And this likability will be heavily dictated by unconscious biases.
Turning your interviews into a predictive science is going to not only allow you to reliably identify the best talent, but also ensure diversity isn’t hampered.
Interviewers may phrase questions differently depending on the identity of the candidate.
An investigation into why female entrepreneurs continue to receive less funding than their male counterparts found that venture capitalists posed different types of questions to male and female entrepreneurs.
They tended to ask men questions about the potential for gains and women about the potential for losses.
This is why making interviews uniform is so important - so that candidates can be fairly compared against the same criteria.
If you’re going to move away from background and credential-based hiring as part of your diversity strategy, we’d also recommend asking forward-looking questions, as opposed to your typical ‘tell me a time when’ question.
Instead, take the same scenarios and pose them hypothetically ‘ what would you do…’
Full transparency: we often find that hires are resistant to this change. They believe that past behaviour is reflective of how someone might behave in the future and that asking how someone would do something hypothetically is less predictive.
However, whilst someone’s past behaviour might provide some insight, we have to assume that candidates are being completely truthful.
Anchoring down on past experience also overlooks anyone who may have the skills, but not the relevant experience.
And if you want your diversity strategy to yield real-life results, you’ll have to assess people in new ways if you want to access new talent.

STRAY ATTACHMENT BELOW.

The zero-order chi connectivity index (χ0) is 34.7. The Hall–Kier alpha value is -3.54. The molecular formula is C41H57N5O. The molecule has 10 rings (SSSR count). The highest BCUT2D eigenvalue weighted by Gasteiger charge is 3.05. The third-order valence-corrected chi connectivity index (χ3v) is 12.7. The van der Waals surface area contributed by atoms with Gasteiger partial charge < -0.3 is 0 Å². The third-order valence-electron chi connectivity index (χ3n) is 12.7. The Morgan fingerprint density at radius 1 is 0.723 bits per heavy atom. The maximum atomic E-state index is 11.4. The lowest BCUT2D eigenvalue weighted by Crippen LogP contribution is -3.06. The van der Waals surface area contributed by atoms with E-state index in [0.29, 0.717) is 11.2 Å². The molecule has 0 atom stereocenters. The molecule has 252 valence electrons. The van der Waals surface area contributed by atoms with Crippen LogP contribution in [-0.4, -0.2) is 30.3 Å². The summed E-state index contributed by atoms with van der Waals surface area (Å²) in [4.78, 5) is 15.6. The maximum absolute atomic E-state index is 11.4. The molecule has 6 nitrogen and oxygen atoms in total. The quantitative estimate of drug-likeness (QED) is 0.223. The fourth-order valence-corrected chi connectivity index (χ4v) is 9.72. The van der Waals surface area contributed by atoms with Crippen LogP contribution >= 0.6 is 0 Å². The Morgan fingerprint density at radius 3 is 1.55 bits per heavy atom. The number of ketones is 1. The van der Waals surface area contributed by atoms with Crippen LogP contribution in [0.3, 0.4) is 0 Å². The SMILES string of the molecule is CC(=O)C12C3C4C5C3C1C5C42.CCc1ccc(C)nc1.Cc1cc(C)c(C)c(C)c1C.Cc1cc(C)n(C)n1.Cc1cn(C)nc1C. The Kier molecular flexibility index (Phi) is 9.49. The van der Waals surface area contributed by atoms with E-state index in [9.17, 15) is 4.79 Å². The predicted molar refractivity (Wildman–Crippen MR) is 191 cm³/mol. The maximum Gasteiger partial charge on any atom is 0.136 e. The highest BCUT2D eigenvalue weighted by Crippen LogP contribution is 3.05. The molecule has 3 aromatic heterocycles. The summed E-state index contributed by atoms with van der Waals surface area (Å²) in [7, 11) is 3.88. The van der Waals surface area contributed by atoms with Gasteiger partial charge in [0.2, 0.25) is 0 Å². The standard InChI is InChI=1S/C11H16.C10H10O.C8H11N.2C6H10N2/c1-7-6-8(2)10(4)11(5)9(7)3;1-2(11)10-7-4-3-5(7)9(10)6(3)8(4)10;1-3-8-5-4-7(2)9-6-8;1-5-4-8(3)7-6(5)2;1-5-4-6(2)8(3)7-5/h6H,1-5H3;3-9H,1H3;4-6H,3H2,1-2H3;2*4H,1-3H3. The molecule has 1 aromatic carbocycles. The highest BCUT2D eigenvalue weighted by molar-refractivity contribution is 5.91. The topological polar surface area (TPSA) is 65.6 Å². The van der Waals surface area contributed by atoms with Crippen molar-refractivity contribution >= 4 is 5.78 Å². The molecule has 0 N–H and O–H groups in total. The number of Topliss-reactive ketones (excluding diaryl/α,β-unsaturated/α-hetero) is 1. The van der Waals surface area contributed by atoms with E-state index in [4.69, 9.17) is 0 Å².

- Focused on experience
- Candidates might not have encountered the situation
- Depends on how their previous company worked
- Looking for potential
- Doesn't necessitate prior experience or lying.
- Shows how candidates would think and act in the role
Hire for values instead of culture
Are you currently assessing candidates’ culture fit? If so, what does the term ‘culture’ mean to you?
The core issue with culture fit is that when culture is perceived to be a strict set of characteristics that people have to fit into, you’re likely to exclude those who don’t reflect the dominant demographic of your organisation.
Culture fit is fundamentally a test of how like your team a candidate is - which only perpetuates any diversity gaps.
And as you can see from the study below, culture fit is also fairly poor when it comes to predicting how well someone will perform in the job and how long they’ll stick around.
Whilst many organisations have switched to ‘culture add’ - what someone can add to your culture - we believe the most effective diversity recruiting strategy is to pivot away from culture entirely and look at mission/values alignment instead.
This is essentially a test of:
- Does this candidate believe in our mission as much as we do?
- Are they aligned on the ways we work day-to-day to get there?
Instead of conducting an entire interview round to assess mission/values alignment, try treating them as if they’re just additional skills needed for the job.
You don’t need to assign every one of your values to every role you hire for, just pick the most relevant two or three.
If you include these values in your review guides, you’ll be able to identify candidates who genuinely embody the ways in which your team works - rather than just repeating your values back to you.
Below you can see how we built our value of ‘empathy’ into a review guide.
Starting your recruitment process with a diverse pool is vital.
The fewer candidates from minority backgrounds or disadvantaged groups there are, the more they’ll stand out and the less likely they are to be hired.
For example, studies have shown that when there’s just one woman in the finalist pool, their chances of being hired are statistically zero.